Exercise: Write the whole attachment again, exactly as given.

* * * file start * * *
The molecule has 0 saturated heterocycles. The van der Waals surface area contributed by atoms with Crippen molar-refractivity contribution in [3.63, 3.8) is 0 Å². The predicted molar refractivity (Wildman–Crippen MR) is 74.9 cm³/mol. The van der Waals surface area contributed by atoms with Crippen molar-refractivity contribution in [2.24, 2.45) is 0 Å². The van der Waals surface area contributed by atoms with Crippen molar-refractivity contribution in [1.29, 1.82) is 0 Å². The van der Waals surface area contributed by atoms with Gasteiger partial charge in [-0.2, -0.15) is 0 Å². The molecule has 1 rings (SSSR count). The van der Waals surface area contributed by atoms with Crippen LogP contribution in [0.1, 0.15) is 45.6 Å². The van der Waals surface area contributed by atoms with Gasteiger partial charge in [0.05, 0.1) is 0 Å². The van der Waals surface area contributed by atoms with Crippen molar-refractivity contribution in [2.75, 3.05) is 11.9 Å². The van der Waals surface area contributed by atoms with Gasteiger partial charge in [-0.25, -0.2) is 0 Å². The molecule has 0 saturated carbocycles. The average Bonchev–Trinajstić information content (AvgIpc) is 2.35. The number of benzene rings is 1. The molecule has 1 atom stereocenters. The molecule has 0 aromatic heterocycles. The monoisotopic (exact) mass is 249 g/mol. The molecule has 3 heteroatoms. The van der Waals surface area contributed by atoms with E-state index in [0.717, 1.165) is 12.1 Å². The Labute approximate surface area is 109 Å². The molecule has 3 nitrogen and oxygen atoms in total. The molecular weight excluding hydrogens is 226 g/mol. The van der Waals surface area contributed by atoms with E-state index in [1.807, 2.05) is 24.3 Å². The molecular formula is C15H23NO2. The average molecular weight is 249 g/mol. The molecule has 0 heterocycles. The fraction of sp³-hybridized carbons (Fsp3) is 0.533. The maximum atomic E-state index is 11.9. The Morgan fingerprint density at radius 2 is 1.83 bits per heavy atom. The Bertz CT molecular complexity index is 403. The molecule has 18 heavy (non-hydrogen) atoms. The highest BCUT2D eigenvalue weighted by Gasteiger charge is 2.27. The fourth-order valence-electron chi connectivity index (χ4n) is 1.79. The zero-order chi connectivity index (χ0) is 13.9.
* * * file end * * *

The molecule has 0 saturated heterocycles. The van der Waals surface area contributed by atoms with Crippen molar-refractivity contribution in [3.63, 3.8) is 0 Å². The predicted molar refractivity (Wildman–Crippen MR) is 74.9 cm³/mol. The van der Waals surface area contributed by atoms with Crippen molar-refractivity contribution in [2.24, 2.45) is 0 Å². The van der Waals surface area contributed by atoms with Crippen molar-refractivity contribution in [1.29, 1.82) is 0 Å². The van der Waals surface area contributed by atoms with Gasteiger partial charge in [-0.2, -0.15) is 0 Å². The molecule has 1 rings (SSSR count). The van der Waals surface area contributed by atoms with Crippen LogP contribution in [0.1, 0.15) is 45.6 Å². The van der Waals surface area contributed by atoms with Gasteiger partial charge in [0.05, 0.1) is 0 Å². The van der Waals surface area contributed by atoms with Crippen molar-refractivity contribution in [2.75, 3.05) is 11.9 Å². The van der Waals surface area contributed by atoms with Gasteiger partial charge in [-0.25, -0.2) is 0 Å². The molecule has 0 saturated carbocycles. The average Bonchev–Trinajstić information content (AvgIpc) is 2.35. The number of benzene rings is 1. The molecule has 1 atom stereocenters. The molecule has 0 aromatic heterocycles. The monoisotopic (exact) mass is 249 g/mol. The molecule has 3 heteroatoms. The van der Waals surface area contributed by atoms with E-state index in [0.717, 1.165) is 12.1 Å². The Labute approximate surface area is 109 Å². The molecule has 3 nitrogen and oxygen atoms in total. The molecular weight excluding hydrogens is 226 g/mol. The van der Waals surface area contributed by atoms with E-state index in [1.807, 2.05) is 24.3 Å². The molecular formula is C15H23NO2. The average molecular weight is 249 g/mol. The molecule has 0 heterocycles. The fraction of sp³-hybridized carbons (Fsp3) is 0.533. The maximum atomic E-state index is 11.9. The Morgan fingerprint density at radius 2 is 1.83 bits per heavy atom. The Bertz CT molecular complexity index is 403. The molecule has 18 heavy (non-hydrogen) atoms. The highest BCUT2D eigenvalue weighted by Gasteiger charge is 2.27. The fourth-order valence-electron chi connectivity index (χ4n) is 1.79. The zero-order chi connectivity index (χ0) is 13.9.